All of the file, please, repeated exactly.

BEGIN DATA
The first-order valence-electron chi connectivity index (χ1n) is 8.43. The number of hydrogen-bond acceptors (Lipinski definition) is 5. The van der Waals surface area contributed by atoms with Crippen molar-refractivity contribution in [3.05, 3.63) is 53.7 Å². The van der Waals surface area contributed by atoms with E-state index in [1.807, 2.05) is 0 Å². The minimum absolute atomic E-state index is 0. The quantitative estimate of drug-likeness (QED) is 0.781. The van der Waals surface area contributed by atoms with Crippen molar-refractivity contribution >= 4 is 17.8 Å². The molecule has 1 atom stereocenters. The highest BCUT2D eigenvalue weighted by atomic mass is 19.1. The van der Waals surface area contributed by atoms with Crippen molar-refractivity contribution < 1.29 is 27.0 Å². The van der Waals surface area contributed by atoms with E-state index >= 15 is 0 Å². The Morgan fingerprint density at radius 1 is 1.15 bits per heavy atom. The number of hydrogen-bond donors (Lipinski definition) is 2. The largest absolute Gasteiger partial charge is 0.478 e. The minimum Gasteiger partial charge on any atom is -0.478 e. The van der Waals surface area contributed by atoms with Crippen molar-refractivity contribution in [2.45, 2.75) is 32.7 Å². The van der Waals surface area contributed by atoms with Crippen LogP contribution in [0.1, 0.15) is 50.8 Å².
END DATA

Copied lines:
The first-order valence-electron chi connectivity index (χ1n) is 8.43. The number of hydrogen-bond acceptors (Lipinski definition) is 5. The van der Waals surface area contributed by atoms with Crippen molar-refractivity contribution in [3.05, 3.63) is 53.7 Å². The van der Waals surface area contributed by atoms with E-state index in [1.807, 2.05) is 0 Å². The minimum absolute atomic E-state index is 0. The quantitative estimate of drug-likeness (QED) is 0.781. The van der Waals surface area contributed by atoms with Crippen molar-refractivity contribution >= 4 is 17.8 Å². The molecule has 1 atom stereocenters. The highest BCUT2D eigenvalue weighted by atomic mass is 19.1. The van der Waals surface area contributed by atoms with Crippen molar-refractivity contribution < 1.29 is 27.0 Å². The van der Waals surface area contributed by atoms with E-state index >= 15 is 0 Å². The Morgan fingerprint density at radius 1 is 1.15 bits per heavy atom. The number of hydrogen-bond donors (Lipinski definition) is 2. The largest absolute Gasteiger partial charge is 0.478 e. The minimum Gasteiger partial charge on any atom is -0.478 e. The van der Waals surface area contributed by atoms with Crippen molar-refractivity contribution in [2.45, 2.75) is 32.7 Å². The van der Waals surface area contributed by atoms with Crippen LogP contribution in [0.1, 0.15) is 50.8 Å².